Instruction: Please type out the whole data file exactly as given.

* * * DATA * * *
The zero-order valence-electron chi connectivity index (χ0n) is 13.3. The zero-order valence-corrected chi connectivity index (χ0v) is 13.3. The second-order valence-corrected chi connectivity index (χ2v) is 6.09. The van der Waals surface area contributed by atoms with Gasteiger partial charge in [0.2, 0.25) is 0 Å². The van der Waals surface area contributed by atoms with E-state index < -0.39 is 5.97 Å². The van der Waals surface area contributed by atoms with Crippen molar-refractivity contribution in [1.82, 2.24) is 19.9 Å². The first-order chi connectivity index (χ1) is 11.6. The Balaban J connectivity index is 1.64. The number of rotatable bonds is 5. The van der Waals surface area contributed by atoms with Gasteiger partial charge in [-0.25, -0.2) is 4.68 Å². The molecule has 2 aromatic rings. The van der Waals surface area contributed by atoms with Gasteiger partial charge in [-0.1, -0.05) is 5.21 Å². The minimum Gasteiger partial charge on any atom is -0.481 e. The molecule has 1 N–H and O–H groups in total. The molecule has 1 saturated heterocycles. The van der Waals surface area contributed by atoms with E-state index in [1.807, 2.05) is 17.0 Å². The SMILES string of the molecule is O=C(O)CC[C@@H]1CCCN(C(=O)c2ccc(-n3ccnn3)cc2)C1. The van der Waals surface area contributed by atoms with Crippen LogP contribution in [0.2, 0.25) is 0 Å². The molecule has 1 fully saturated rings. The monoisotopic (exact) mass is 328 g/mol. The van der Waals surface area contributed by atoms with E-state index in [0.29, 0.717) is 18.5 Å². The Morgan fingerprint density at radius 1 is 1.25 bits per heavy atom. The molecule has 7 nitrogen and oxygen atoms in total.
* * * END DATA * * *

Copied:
The zero-order valence-electron chi connectivity index (χ0n) is 13.3. The zero-order valence-corrected chi connectivity index (χ0v) is 13.3. The second-order valence-corrected chi connectivity index (χ2v) is 6.09. The van der Waals surface area contributed by atoms with Gasteiger partial charge in [0.2, 0.25) is 0 Å². The van der Waals surface area contributed by atoms with E-state index < -0.39 is 5.97 Å². The van der Waals surface area contributed by atoms with Crippen molar-refractivity contribution in [1.82, 2.24) is 19.9 Å². The first-order chi connectivity index (χ1) is 11.6. The Balaban J connectivity index is 1.64. The number of rotatable bonds is 5. The van der Waals surface area contributed by atoms with Gasteiger partial charge in [-0.25, -0.2) is 4.68 Å². The molecule has 2 aromatic rings. The van der Waals surface area contributed by atoms with Gasteiger partial charge in [-0.1, -0.05) is 5.21 Å². The minimum Gasteiger partial charge on any atom is -0.481 e. The molecule has 1 N–H and O–H groups in total. The molecule has 1 saturated heterocycles. The van der Waals surface area contributed by atoms with E-state index in [1.807, 2.05) is 17.0 Å². The SMILES string of the molecule is O=C(O)CC[C@@H]1CCCN(C(=O)c2ccc(-n3ccnn3)cc2)C1. The van der Waals surface area contributed by atoms with Crippen LogP contribution in [0.2, 0.25) is 0 Å². The molecule has 1 fully saturated rings. The monoisotopic (exact) mass is 328 g/mol. The van der Waals surface area contributed by atoms with E-state index in [0.29, 0.717) is 18.5 Å². The Morgan fingerprint density at radius 1 is 1.25 bits per heavy atom. The molecule has 7 nitrogen and oxygen atoms in total.